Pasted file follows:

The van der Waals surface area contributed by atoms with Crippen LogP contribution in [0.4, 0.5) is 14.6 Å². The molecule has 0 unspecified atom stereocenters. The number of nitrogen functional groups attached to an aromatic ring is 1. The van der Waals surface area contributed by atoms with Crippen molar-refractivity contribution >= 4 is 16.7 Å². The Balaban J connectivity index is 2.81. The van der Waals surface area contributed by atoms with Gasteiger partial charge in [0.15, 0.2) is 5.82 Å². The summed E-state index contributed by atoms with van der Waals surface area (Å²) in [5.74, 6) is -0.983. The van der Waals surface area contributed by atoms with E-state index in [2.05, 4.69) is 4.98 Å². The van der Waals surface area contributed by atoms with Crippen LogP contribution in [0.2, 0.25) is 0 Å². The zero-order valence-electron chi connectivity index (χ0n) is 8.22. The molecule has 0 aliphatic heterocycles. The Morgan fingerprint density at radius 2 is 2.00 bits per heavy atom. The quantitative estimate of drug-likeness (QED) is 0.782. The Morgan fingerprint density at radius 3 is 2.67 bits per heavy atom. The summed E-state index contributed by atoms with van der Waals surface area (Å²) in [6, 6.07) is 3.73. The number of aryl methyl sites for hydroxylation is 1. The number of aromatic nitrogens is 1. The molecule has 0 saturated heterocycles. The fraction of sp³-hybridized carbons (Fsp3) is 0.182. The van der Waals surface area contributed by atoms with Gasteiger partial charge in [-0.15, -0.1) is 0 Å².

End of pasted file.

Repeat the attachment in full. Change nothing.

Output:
The van der Waals surface area contributed by atoms with Crippen LogP contribution in [0.4, 0.5) is 14.6 Å². The molecule has 0 unspecified atom stereocenters. The number of nitrogen functional groups attached to an aromatic ring is 1. The van der Waals surface area contributed by atoms with Crippen molar-refractivity contribution >= 4 is 16.7 Å². The Balaban J connectivity index is 2.81. The van der Waals surface area contributed by atoms with Gasteiger partial charge in [0.15, 0.2) is 5.82 Å². The summed E-state index contributed by atoms with van der Waals surface area (Å²) in [5.74, 6) is -0.983. The van der Waals surface area contributed by atoms with E-state index in [2.05, 4.69) is 4.98 Å². The van der Waals surface area contributed by atoms with Crippen LogP contribution in [0.2, 0.25) is 0 Å². The zero-order valence-electron chi connectivity index (χ0n) is 8.22. The molecule has 0 aliphatic heterocycles. The Morgan fingerprint density at radius 2 is 2.00 bits per heavy atom. The quantitative estimate of drug-likeness (QED) is 0.782. The Morgan fingerprint density at radius 3 is 2.67 bits per heavy atom. The summed E-state index contributed by atoms with van der Waals surface area (Å²) in [6, 6.07) is 3.73. The number of aryl methyl sites for hydroxylation is 1. The number of aromatic nitrogens is 1. The molecule has 0 saturated heterocycles. The fraction of sp³-hybridized carbons (Fsp3) is 0.182. The van der Waals surface area contributed by atoms with Gasteiger partial charge in [-0.15, -0.1) is 0 Å².